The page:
Shooting from spring 2007 to summer 2008 (with sit-down interviews later), this award-winning photographer and best-selling novelizer duo relocate the war- doc battlefield from Iraq to Afghanistan (anticipating Obama). Despite sweat-soaked advance press, their sustained coverage of the U.S. Army’s Korengal Valley outpost differs from other platoon embeds more in degree than in kind, though its most emotionally raw moments are indicative of their military subjects’ exceptional comfort level with their observers across 10 extended visits.

Called the “Valley of Death” in Junger’s Vanity Fair articles, the mountainous locale is notorious for its fierce enemy fighters and fish-in-a-barrel air of doom, and it’s enough for the filmmakers to stay quiet and let the soldiers’ day-to-day life speak for itself. Hetherington and Junger’s death-defying presence during an ambush—after years of humvee patrols in Iraq-doc tag-alongs—is less striking than the physical intimacy glimpsed in a dance-party huddle or the culture of remembrance surrounding the fallen comrade the outpost takes its name from.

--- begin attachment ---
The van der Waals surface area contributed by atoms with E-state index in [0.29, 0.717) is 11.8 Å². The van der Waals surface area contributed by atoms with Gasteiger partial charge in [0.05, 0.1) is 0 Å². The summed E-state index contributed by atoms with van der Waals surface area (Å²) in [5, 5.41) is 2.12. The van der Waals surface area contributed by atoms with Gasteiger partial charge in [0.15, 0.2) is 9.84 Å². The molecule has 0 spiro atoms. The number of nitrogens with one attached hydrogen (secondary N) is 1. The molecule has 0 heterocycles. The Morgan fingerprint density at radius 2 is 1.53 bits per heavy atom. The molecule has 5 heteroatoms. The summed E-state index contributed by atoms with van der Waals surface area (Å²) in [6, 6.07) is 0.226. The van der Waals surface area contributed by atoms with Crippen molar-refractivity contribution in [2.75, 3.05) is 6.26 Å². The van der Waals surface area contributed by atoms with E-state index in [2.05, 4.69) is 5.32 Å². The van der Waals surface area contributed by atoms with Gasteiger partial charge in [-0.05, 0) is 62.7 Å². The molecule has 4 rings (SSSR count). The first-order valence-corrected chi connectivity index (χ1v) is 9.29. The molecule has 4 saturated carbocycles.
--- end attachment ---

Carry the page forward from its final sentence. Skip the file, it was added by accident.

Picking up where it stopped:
In fact, the documentary’s first half (after an explosive opening) is purposefully becalmed, and Hetherington, Junger, and editor Michael Levine play up the difference between dead-eyed post-traumatic interviews and the action. Visually, the arid yet woody outcroppings high above the valley are an intriguing new terrain, charged with as much significance as any Vietnamese heart of darkness or paranoid Baghdad street sweep.